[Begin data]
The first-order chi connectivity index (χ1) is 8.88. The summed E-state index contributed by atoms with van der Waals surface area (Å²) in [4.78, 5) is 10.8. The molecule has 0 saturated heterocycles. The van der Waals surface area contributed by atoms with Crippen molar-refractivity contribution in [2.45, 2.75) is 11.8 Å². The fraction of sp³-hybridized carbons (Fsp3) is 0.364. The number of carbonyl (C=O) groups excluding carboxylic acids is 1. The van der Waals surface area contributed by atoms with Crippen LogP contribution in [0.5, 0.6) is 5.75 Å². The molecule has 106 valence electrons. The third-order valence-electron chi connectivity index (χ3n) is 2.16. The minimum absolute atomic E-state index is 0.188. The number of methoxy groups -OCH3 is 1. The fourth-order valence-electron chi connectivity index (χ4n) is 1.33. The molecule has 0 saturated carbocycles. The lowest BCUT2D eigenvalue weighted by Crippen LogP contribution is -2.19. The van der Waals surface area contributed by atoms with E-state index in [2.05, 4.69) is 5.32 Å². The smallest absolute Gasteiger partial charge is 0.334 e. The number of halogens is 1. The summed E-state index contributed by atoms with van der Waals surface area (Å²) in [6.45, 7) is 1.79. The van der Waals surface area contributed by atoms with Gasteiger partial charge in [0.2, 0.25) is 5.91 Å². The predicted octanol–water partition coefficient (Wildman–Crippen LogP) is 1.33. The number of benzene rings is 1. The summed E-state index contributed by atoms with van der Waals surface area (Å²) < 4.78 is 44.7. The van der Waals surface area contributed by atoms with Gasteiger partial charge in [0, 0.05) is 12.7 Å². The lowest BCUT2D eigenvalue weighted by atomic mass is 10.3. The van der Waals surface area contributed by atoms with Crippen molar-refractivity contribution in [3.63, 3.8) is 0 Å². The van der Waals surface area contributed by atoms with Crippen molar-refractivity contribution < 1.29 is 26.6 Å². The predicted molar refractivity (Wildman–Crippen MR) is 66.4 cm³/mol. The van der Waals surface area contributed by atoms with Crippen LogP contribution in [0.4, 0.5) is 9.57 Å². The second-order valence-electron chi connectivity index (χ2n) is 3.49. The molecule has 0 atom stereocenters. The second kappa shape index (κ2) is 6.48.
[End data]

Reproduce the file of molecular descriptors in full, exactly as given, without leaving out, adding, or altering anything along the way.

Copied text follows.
The first-order chi connectivity index (χ1) is 8.88. The summed E-state index contributed by atoms with van der Waals surface area (Å²) in [4.78, 5) is 10.8. The molecule has 0 saturated heterocycles. The van der Waals surface area contributed by atoms with Crippen molar-refractivity contribution in [2.45, 2.75) is 11.8 Å². The fraction of sp³-hybridized carbons (Fsp3) is 0.364. The number of carbonyl (C=O) groups excluding carboxylic acids is 1. The van der Waals surface area contributed by atoms with Crippen LogP contribution in [0.5, 0.6) is 5.75 Å². The molecule has 106 valence electrons. The third-order valence-electron chi connectivity index (χ3n) is 2.16. The minimum absolute atomic E-state index is 0.188. The number of methoxy groups -OCH3 is 1. The fourth-order valence-electron chi connectivity index (χ4n) is 1.33. The molecule has 0 saturated carbocycles. The lowest BCUT2D eigenvalue weighted by Crippen LogP contribution is -2.19. The van der Waals surface area contributed by atoms with E-state index in [2.05, 4.69) is 5.32 Å². The smallest absolute Gasteiger partial charge is 0.334 e. The number of halogens is 1. The summed E-state index contributed by atoms with van der Waals surface area (Å²) in [6.45, 7) is 1.79. The van der Waals surface area contributed by atoms with Gasteiger partial charge in [0.2, 0.25) is 5.91 Å². The predicted octanol–water partition coefficient (Wildman–Crippen LogP) is 1.33. The number of benzene rings is 1. The summed E-state index contributed by atoms with van der Waals surface area (Å²) < 4.78 is 44.7. The van der Waals surface area contributed by atoms with Gasteiger partial charge in [0, 0.05) is 12.7 Å². The lowest BCUT2D eigenvalue weighted by atomic mass is 10.3. The van der Waals surface area contributed by atoms with Crippen molar-refractivity contribution in [3.63, 3.8) is 0 Å². The van der Waals surface area contributed by atoms with Crippen molar-refractivity contribution < 1.29 is 26.6 Å². The predicted molar refractivity (Wildman–Crippen MR) is 66.4 cm³/mol. The van der Waals surface area contributed by atoms with Crippen LogP contribution in [0.4, 0.5) is 9.57 Å². The second-order valence-electron chi connectivity index (χ2n) is 3.49. The molecule has 0 atom stereocenters. The second kappa shape index (κ2) is 6.48.